Books, not bullets in J&K

The Centre’s focus on quality education and the NEP 2020 will help young minds in Jammu and Kashmir and Ladakh

August 06, 2020 12:02 am | Updated 08:07 am IST

Muneer Alam, an engineer-turned-math teacher, sprays disinfectant before the start of an early morning outdoor class at Eidgah in Srinagar on July 18, 2020.

Muneer Alam, an engineer-turned-math teacher, sprays disinfectant before the start of an early morning outdoor class at Eidgah in Srinagar on July 18, 2020.

Jammu and Kashmir (J&K) has witnessed more than three decades of proxy war and violence. The most adversely affected among all sections of society have been the children and youth of the region. Young minds which were supposed to be aspirational, educated, skilled and equipped to face the challenges of the 21st century were instead initiated into violence, terrorism, indoctrination and anti-national sentiments.

But on the historic day of August 5, 2019 , there came a paradigm shift in the history of J&K. The newly-carved out Union Territories of Jammu and Kashmir and Ladakh opened new avenues and created a plethora of opportunities for the people. Before August 5, 2019, the burning of schools and educational institutions was a ritual and a matter of pride. In the last year, it has been heartening to find that news of the burning of educational institutions has just evaporated. Children, teachers and Education Departments are ecstatic to shoulder new responsibilities. The education ecosystem in the State has changed and the Centre has taken up the key challenges of ensuring quality, equity and access in education to the last child.

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Welcoming change

Within a few weeks of the Union Territory being formed, I had an opportunity as the Union Minister of Education to interact with more than 1,500 teachers and educationists. People of the Valley were very warm and welcoming and reposed their utmost faith in the government’s policies. It is the sheer commitment of teachers, the Education Department and the administrative machinery of the Union Territories that ensured that the academic year was not wasted despite the inevitable lockdown and demographic challenges. During my interaction with Vice-Chancellors, heads of educational institutions, teachers and parents, a point that emerged was “enough is enough”. There was unanimity about getting into the mainstream and moving onto the developmental path, discarding decades-old outdated, orthodox and regressive ideologies.

In the last year, Prime Minister Narendra Modi has reviewed several projects at regular intervals in the newly formed Union Territories. Approval for a Central University in Ladakh has been granted in tune with the commitment made to the people of the hilly region. This university will be a landmark in providing quality education to students of not only the Ladakh region but also the border districts of Himachal Pradesh. The university campus will also have a Centre for Buddhist students, fulfilling a demand of local populace. To ensure universalisation of education, the Right to Education Act 2009 being extended to J&K is in the final stage. Capacity building of the education infrastructure in the Jammu-Kashmir region is another focus area along with large-scale curriculum reforms, teachers’ training, infrastructure upgradation and integration of education technology.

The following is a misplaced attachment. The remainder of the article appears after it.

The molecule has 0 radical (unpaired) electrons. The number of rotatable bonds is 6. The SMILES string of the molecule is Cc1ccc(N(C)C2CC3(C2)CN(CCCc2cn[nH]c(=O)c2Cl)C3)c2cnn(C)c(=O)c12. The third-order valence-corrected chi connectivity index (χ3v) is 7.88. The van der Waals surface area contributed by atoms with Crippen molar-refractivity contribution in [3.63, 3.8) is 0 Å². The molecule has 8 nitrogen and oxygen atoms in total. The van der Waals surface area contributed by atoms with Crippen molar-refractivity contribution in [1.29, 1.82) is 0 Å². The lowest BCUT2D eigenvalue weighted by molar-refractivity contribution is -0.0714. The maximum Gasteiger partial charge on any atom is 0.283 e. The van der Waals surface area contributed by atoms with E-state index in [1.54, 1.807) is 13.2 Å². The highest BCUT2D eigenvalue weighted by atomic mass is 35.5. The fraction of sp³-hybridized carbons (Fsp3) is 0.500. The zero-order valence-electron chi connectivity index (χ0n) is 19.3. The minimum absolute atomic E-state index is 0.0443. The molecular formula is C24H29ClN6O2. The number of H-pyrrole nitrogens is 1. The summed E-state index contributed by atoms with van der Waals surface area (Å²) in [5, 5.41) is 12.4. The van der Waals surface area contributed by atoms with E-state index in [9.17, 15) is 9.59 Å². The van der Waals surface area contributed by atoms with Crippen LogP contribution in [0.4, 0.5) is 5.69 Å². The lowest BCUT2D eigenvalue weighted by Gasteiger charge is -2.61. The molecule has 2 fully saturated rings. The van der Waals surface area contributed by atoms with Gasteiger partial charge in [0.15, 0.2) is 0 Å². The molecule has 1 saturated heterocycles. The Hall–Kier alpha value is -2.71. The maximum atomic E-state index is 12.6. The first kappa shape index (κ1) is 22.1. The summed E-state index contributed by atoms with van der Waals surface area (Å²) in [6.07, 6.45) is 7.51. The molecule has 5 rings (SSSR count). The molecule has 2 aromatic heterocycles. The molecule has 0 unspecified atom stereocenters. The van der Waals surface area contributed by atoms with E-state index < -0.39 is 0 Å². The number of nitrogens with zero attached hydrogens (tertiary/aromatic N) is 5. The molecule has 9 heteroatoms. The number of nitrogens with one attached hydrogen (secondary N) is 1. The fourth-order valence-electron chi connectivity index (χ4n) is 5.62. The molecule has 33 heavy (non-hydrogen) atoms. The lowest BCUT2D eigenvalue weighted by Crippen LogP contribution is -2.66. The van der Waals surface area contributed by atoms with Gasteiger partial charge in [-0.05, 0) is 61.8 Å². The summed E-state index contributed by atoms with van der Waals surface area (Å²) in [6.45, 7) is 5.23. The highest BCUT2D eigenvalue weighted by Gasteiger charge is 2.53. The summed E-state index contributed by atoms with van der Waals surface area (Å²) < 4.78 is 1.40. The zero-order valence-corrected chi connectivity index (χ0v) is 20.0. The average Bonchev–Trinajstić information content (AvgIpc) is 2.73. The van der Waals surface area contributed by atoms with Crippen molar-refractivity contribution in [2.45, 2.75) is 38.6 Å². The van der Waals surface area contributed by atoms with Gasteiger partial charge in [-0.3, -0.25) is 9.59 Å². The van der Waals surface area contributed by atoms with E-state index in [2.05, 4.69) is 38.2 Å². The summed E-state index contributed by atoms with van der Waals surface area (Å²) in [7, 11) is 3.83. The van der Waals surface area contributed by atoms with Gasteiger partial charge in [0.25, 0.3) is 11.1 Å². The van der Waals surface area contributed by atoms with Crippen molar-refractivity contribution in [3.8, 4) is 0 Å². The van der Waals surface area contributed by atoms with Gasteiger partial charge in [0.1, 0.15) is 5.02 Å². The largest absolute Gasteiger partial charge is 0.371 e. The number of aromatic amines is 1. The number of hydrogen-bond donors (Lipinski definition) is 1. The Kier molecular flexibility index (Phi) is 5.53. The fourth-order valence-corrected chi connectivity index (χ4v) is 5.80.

A range of projects

The upgradation is being undertaken on a war footing. The government is committed to the welfare of the people of the region, and all possible measures are being taken to ensure that no child is left out. In addition, 23,405 children with special needs have been identified and are being enrolled in school. Also 1,417 seasonal centres for learning have been set up to provide training to children of Gujjar and Bakkarwal communities owing to their unique migrant lifestyle. Further, 88 Kasturba Gandhi Balika Vidyalayas along with hostels for girls are being made functional. Fifty new government degree colleges in J&K have been sanctioned and made operational. Nineteen new modern schools (on the pattern of Kendriya Vidyalayas) will be developed in the next three years. Upgradation of smart/IT-enabled classrooms to deliver e-content will bridge the gap in the post-COVID-19 scenario. A Jammu and Kashmir Education Investment Policy 2020 has been framed and finalised. Projects worth ₹327 crore for a hi-tech education city and colleges/universities have been received by the Administration. It is indeed a new beginning in the history of the violence-torn region.

Also read | Maths al fresco as COVID-19, slow Internet stall classes in Kashmir Valley

With the arrival of NEP 2020, the Union Ministry of Education is committed to make India a global knowledge centre at a fast pace with a focus on basic literary, numeracy, vocational skills. With the Prime Minister’s vision of Atmanirbhar Bharat, the government is fully committed to ensuring that the developmental agenda in both Union Territories is not derailed. I firmly believe that education is the best gift we can give to our generations. Quality education is the best investment which will pay us dividends in the years ahead. The NEP 2020 is only the beginning of this transformation.

Ramesh Pokhriyal ‘Nishank’ is Union Minister for Education, Government of India

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